5. Have A Snack at La Pia In late morning and late afternoon in La Spezia, you’ll see a lot of folks walking and snacking. Join in and try some famous Ligurian treats from a famous La Spezia institution. Founded in 1887, La Pia, 'The Centenarian' is the place to go.  What to eat? They have pizza, true, but try the unique items explained in our article, A Guide to the Local Food of La Spezia, and this precis on snacks:
Farinata. This is a famous must-try specialty. It's a chickpea flour pancake that's nutty, smooth, crunchy on the edges, creamy in the middle, about ¼ inch thick, and just delicious. It's gluten free, but not gluttony free.
Focaccia. This is indigenous to Liguria, and here it comes in many forms, shapes and sizes, and is always interesting. Try it at La Pia, and then try it again at the next place. Here, you can also ask for foccacia stuffed with farinata, odd sounding but great, and an authentic twist.
Torta di Verdura. Ligurians love vegetables, and slices of these pies are a favorite snack. They are bound with egg and cheese and filled with any variety of veggies and greens. They're offered at La Pia sold by weight.

 La Pia 12 Via Magenta, between Piazza Beverini and Via Prione. Just ask, everyone knows where it is.
La Pia Website.

La Spezia Covered Outdoor Market
La Spezia Covered Outdoor Market
6. The Markets  The sights and the sounds and the smells of an active Italian market are a wonderful adventure. La Spezia is lucky to have a thriving covered outdoor market daily right in the center of town on Piazza Cavour - also known as Piazza del Mercato. While some locals still gripe about the modern building, you'll appreciate the natural lighting. There are fruits galore, vegetables of every type, flowers, fish familiar and strange, cheese in amazing variety, salumi in profusion, and a lot of people.  This is how urban Italians have shopped for centuries! You'll find the vendors busy but quite affable, though it's best to ask before touching the merchandise, and try not to block the aisles. Get here early as most of the action is over by noon. Specialty shops around the piazza provide anything the covered market doesn't - fresh meat, bread, cutlery, coffee, etc.
La Spezia Covered Outdoor Market  (Mon.-Sat. until noonish)  Via Cavour La Spezia

As a bonus, the main weekly street market in La Spezia is on Friday and it sets up primarily along Viale Garibaldi which is a couple of blocks inland from the covered market. It's mostly clothing and shoes, but there are also some household goods and specialty vendors. It's most active in the morning as well, and here you may find the answer to the eternal question: Who buys that stuff?
La Spezia Weekly Market  (Friday, busiest before noon)  Viale Garibaldi et al.  La Spezia

Medieval Bishop, Museo Lia
Medieval Bishop Museo Lia
7. Museum Amedeo Lia If this museum were in Florence, people would wait in line to see the Renaissance art it contains. If you have time for just one museum in La Spezia, make it this one. Besides wonderful paintings, it also has an excellent collection of miniatures from illuminated manuscripts, ecclesiastical art, Roman sculptures, and a bunch more. We have an article with photographs that will win you over: Renaissance Art - Up Close and Personal Note that La Spezia offers a 72 hour discount combo ticket to four museums - the Lia, Ethnographic, Seals, and Castle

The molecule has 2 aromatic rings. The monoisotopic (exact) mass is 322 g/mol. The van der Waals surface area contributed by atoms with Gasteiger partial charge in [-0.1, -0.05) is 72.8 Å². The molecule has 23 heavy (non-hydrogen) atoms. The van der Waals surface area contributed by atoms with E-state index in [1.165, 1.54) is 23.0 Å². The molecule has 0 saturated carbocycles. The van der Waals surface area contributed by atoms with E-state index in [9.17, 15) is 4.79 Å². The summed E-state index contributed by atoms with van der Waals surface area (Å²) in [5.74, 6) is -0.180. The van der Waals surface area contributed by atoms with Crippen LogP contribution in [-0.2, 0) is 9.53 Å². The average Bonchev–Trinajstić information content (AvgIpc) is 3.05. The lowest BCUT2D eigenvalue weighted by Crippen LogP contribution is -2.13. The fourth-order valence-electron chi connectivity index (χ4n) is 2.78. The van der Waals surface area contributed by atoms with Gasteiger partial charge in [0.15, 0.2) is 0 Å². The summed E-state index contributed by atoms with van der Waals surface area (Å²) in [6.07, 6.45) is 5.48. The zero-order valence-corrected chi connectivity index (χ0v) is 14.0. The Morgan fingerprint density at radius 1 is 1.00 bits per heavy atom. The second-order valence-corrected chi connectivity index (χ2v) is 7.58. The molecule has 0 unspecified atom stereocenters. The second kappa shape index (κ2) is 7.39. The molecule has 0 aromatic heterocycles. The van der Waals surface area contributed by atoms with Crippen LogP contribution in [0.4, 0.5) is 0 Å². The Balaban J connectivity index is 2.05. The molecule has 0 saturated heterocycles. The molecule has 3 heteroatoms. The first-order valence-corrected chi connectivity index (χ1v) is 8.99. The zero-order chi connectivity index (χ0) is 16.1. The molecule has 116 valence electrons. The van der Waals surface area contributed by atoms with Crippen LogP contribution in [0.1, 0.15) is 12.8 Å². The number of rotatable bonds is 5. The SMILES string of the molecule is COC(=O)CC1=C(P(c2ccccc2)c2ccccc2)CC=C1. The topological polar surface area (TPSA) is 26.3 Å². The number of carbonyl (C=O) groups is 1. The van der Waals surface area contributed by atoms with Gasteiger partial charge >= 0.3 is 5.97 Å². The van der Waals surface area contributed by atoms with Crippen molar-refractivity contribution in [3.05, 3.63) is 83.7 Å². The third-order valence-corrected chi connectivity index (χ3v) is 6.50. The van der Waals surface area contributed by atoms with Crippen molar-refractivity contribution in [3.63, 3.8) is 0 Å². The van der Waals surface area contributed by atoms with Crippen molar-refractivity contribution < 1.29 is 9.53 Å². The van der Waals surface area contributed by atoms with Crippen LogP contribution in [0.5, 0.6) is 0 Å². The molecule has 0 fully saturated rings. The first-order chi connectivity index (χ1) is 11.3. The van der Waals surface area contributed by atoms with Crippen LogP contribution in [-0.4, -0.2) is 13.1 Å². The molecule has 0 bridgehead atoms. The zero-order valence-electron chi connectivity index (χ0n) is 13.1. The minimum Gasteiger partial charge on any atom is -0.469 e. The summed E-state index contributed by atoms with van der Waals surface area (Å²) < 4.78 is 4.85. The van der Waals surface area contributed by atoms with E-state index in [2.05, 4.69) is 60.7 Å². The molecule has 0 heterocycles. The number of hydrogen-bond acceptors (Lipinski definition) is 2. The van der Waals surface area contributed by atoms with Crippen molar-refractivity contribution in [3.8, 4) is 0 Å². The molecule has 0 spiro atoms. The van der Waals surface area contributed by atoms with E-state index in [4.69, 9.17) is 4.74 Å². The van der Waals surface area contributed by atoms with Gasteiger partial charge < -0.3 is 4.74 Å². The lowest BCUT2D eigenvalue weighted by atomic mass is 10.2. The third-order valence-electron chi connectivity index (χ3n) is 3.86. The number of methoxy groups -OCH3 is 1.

Museum Amedeo Lia    Via Prione, 234     Phone 0187 731100    Website: Museum Lia


Festival dress, Liguria. Ethnographic Museum
Festival dress, Liguria
8. The Ethnographic Museum
    and The Museum of Seals
For us, nothing beats an ethnographic museum. What is that you say? It's the study of people and cultures, i.e. how your ancestors lived. The Ethnographic Museum brings the past to life. Dresses, kitchen utensils, baby cradles, rings, musical instruments, a Garibaldian red shirt - it doesn't get better than this. All collected by one enthusiast - Giovanni Podenzana - who had the foresight to save the ordinary possessions so often lost to history.
Museo Civico Etnografico  Via Prione 156  Telephone 0187 258570
Website: Museo Etnografico

In truth, we never thought a lot about seals - as in sealing documents. Well, that needs to change. This is the world's largest seal collection with more than 1500 seals representing a part of human history previously known only to notaries. Going back to 3000 years B.C. from the present day, this collection is surprisingly interesting as the darn things are diverse and pervasive.
Museum of Seals  Via Prione 236  Website: Museo del Sigillo

La Spezia offers a 72 hour combo ticket to four museums - Lia, Ethnographic, Seals, and Castle.


San Giorgio Castle, La Spezia
San Giorgio Castle
9. San Giorgio Castle / Archeological Museum  This castle was built for a military purpose, so you don't get that Disneyland look. But when you see the wide views of the city, the Gulf of La Spezia, and the distant Apuan Alps, you'll understand why Napoleon had to have it. Now the castle can be explored, along with the Formentini Archeological Museum which has twelve rooms displaying finds from all periods of the La Spezia region's history, including the mysterious Ligurian tribes and the Roman city of Luni. The museum also has special exhibits and events, such as an included guided tour on the 1st Sunday of the month.  Note that La Spezia offers a 72 hour discount combo ticket to four museums - the Lia, Ethnographic, Seals, and Castle. You can avoid the climb by means of a free elevator and funicular from Via Indipendenza, a little street off Via Prione. Look for the signs near My One Hotel.

San Giorgio Museum   Via XXVII Marzo   Telephone 0187 751142  Website: Museo del Castello

Osteria All'Inferno, La Spezia
Down to Osteria all'Inferno, La Spezia